Play Based Learning
According to the Early Years Learning Framework, Play-Based Learning in early childhood education focuses on organisational and social skills needed for your child to actively engage in the fast paced the 21st century. Here are four ways play-based learning benefits children in the early years.
Encourages language skills
A child’s vocabulary grows and develops as they play together with peers and interact with adults. The context of play allows for this to happen in a natural way and learning is amplified as it is enjoyable and relevant to the child’s interests.
Supports pre-literacy skills
Participating in play that involves music and rhyme supports the development of pre-literacy skills, such as listening skills and sound recognition. Activities such as singing songs and reciting rhymes play a big part in laying the foundations for reading and basic literacy.
Develops social and emotional skills
The ability to develop positive relationships has also been linked to play-based learning. As children play with each other they learn to get along with one another, use words to communicate their needs, cooperate and resolve conflicts. Emotional competence and empathy are developed through play as children learn about the feelings, emotions and motivations of others.
Playing is also a known stress release and children can engage in calm play when the day becomes ‘too much’ for them. Calm play can be therapeutic and allows time for the brain to process information and recharge.
Fosters creativity and imagination
Research has linked play to fostering creativity and imagination, valued traits that are vital in the modern world. Fostering imagination in its ‘natural habitat’ of play at an early age is fundamental to developing curiosity and raising a generation of creative problem-solvers. Mini-Skool adopts this learning model in programming our learning. Opportunities are provided through programs and routines that will allow each child to learn self-discipline and independence while feeling free to choose the areas of interest in which they will participate throughout the day.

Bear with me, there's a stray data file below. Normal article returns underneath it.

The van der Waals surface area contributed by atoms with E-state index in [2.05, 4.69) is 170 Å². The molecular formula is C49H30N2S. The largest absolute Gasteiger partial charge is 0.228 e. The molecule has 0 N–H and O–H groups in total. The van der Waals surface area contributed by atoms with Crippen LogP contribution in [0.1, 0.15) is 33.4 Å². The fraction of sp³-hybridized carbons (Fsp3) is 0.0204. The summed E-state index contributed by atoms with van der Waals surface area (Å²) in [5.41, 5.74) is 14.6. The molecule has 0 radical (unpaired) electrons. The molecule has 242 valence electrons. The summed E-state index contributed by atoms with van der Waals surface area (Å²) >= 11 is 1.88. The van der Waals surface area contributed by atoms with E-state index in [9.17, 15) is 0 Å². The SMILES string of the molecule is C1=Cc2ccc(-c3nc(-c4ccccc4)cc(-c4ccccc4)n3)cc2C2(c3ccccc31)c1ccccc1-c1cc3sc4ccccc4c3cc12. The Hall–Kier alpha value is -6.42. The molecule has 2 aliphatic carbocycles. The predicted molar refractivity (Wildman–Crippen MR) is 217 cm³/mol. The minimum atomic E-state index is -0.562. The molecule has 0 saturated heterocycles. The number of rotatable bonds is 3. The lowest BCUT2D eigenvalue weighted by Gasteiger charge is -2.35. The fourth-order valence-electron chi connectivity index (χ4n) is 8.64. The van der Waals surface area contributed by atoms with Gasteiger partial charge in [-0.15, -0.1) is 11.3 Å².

Children may engage in play on their own and explore different materials. They may also play with each other and use materials to represent other objects. This type of play, known as symbolic play, holds great value in developing cognitive skills, imagination and social competence.
Developmental Portfolio and End of Year Reports
Each child’s learning and development is assessed as part of an ongoing cycle of planning, documenting and evaluation. The educators follow a simple and effective method of observing and documenting, linking to the Early Years Learning Framework and planning. Educators gather a variety of documentation including individual observations, group observations, photos, their developmental summaries and artwork/work samples which are incorporated into an individual electronic folder per child, known as the child’s portfolio. Parents have access to view, comment and add to their child’s digital portfolio at any given time, through a secure login system.
We also conduct parent/teacher interviews in order to discuss, on a one to one basis, the achievements and concerns we feel important to be raised with you. Parent’s also receive individual child’s developmental summary at the end of the year.
Every week the educators reflect on their program which enables them to think about what went well, what was enjoyed, what can be added to and how to further extend individual child’s learning. There is a constant pattern of evaluation which keeps the children engaged, excited, stimulated and developing new learning opportunities and skills.